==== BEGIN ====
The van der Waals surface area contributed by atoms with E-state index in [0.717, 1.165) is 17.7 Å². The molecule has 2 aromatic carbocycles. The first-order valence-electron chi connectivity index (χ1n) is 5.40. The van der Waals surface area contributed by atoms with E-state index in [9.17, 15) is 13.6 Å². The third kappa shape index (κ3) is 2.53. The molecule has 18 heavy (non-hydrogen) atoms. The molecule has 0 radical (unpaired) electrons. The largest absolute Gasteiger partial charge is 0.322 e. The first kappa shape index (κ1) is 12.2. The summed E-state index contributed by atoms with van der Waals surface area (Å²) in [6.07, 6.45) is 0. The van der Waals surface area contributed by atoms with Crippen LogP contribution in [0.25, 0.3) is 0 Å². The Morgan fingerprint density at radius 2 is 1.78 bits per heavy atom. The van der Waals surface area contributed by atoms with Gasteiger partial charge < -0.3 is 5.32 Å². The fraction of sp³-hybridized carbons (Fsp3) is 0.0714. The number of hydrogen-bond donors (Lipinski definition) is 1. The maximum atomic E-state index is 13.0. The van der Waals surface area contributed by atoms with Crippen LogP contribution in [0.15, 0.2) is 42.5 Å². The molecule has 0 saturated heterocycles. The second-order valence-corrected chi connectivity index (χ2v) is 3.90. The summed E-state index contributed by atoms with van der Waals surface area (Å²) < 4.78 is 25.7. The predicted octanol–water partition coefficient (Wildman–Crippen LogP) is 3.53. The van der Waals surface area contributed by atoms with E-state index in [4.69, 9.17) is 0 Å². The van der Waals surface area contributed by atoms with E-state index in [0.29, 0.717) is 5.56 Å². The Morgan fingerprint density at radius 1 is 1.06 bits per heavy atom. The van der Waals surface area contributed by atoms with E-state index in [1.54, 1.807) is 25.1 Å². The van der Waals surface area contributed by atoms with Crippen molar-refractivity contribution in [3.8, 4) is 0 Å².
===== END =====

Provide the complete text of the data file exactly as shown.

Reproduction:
The van der Waals surface area contributed by atoms with E-state index in [0.717, 1.165) is 17.7 Å². The molecule has 2 aromatic carbocycles. The first-order valence-electron chi connectivity index (χ1n) is 5.40. The van der Waals surface area contributed by atoms with E-state index in [9.17, 15) is 13.6 Å². The third kappa shape index (κ3) is 2.53. The molecule has 18 heavy (non-hydrogen) atoms. The molecule has 0 radical (unpaired) electrons. The largest absolute Gasteiger partial charge is 0.322 e. The first kappa shape index (κ1) is 12.2. The summed E-state index contributed by atoms with van der Waals surface area (Å²) in [6.07, 6.45) is 0. The van der Waals surface area contributed by atoms with Crippen LogP contribution in [0.25, 0.3) is 0 Å². The Morgan fingerprint density at radius 2 is 1.78 bits per heavy atom. The van der Waals surface area contributed by atoms with Gasteiger partial charge < -0.3 is 5.32 Å². The fraction of sp³-hybridized carbons (Fsp3) is 0.0714. The number of hydrogen-bond donors (Lipinski definition) is 1. The maximum atomic E-state index is 13.0. The van der Waals surface area contributed by atoms with Crippen LogP contribution in [0.15, 0.2) is 42.5 Å². The molecule has 0 saturated heterocycles. The second-order valence-corrected chi connectivity index (χ2v) is 3.90. The summed E-state index contributed by atoms with van der Waals surface area (Å²) < 4.78 is 25.7. The predicted octanol–water partition coefficient (Wildman–Crippen LogP) is 3.53. The van der Waals surface area contributed by atoms with E-state index in [4.69, 9.17) is 0 Å². The van der Waals surface area contributed by atoms with E-state index in [0.29, 0.717) is 5.56 Å². The Morgan fingerprint density at radius 1 is 1.06 bits per heavy atom. The van der Waals surface area contributed by atoms with E-state index in [1.54, 1.807) is 25.1 Å². The van der Waals surface area contributed by atoms with Crippen molar-refractivity contribution in [3.8, 4) is 0 Å².